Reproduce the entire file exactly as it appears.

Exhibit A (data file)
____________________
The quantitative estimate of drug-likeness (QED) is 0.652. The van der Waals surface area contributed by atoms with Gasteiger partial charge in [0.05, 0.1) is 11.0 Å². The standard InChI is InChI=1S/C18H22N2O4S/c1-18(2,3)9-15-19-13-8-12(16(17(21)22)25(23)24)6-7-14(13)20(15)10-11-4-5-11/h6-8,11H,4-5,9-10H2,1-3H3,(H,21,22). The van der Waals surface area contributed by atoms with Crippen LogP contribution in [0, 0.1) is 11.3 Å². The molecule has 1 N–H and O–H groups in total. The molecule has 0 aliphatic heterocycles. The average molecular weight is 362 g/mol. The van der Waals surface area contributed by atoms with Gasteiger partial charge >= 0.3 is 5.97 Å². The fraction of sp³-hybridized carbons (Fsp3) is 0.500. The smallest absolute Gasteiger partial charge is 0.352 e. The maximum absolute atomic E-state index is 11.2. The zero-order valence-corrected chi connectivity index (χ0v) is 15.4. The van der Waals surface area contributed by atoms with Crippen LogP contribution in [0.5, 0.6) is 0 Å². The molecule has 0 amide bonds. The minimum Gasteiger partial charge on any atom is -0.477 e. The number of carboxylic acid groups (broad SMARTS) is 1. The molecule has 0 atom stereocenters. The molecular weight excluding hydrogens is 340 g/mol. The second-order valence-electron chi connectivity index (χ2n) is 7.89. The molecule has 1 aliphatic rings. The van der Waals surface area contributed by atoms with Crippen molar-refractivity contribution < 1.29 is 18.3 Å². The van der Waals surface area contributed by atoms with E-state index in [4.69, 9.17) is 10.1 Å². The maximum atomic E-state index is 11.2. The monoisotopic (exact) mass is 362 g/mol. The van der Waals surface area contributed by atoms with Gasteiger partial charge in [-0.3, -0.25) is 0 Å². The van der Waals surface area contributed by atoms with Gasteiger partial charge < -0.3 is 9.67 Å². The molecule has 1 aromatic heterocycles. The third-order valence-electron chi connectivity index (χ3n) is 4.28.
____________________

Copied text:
The quantitative estimate of drug-likeness (QED) is 0.652. The van der Waals surface area contributed by atoms with Gasteiger partial charge in [0.05, 0.1) is 11.0 Å². The standard InChI is InChI=1S/C18H22N2O4S/c1-18(2,3)9-15-19-13-8-12(16(17(21)22)25(23)24)6-7-14(13)20(15)10-11-4-5-11/h6-8,11H,4-5,9-10H2,1-3H3,(H,21,22). The van der Waals surface area contributed by atoms with Crippen LogP contribution in [0, 0.1) is 11.3 Å². The molecule has 1 N–H and O–H groups in total. The molecule has 0 aliphatic heterocycles. The average molecular weight is 362 g/mol. The van der Waals surface area contributed by atoms with Gasteiger partial charge >= 0.3 is 5.97 Å². The fraction of sp³-hybridized carbons (Fsp3) is 0.500. The smallest absolute Gasteiger partial charge is 0.352 e. The maximum absolute atomic E-state index is 11.2. The zero-order valence-corrected chi connectivity index (χ0v) is 15.4. The van der Waals surface area contributed by atoms with Crippen LogP contribution in [0.5, 0.6) is 0 Å². The molecule has 0 amide bonds. The minimum Gasteiger partial charge on any atom is -0.477 e. The number of carboxylic acid groups (broad SMARTS) is 1. The molecule has 0 atom stereocenters. The molecular weight excluding hydrogens is 340 g/mol. The second-order valence-electron chi connectivity index (χ2n) is 7.89. The molecule has 1 aliphatic rings. The van der Waals surface area contributed by atoms with Crippen molar-refractivity contribution < 1.29 is 18.3 Å². The van der Waals surface area contributed by atoms with E-state index in [4.69, 9.17) is 10.1 Å². The maximum atomic E-state index is 11.2. The monoisotopic (exact) mass is 362 g/mol. The van der Waals surface area contributed by atoms with Gasteiger partial charge in [-0.3, -0.25) is 0 Å². The van der Waals surface area contributed by atoms with Gasteiger partial charge < -0.3 is 9.67 Å². The molecule has 1 aromatic heterocycles. The third-order valence-electron chi connectivity index (χ3n) is 4.28.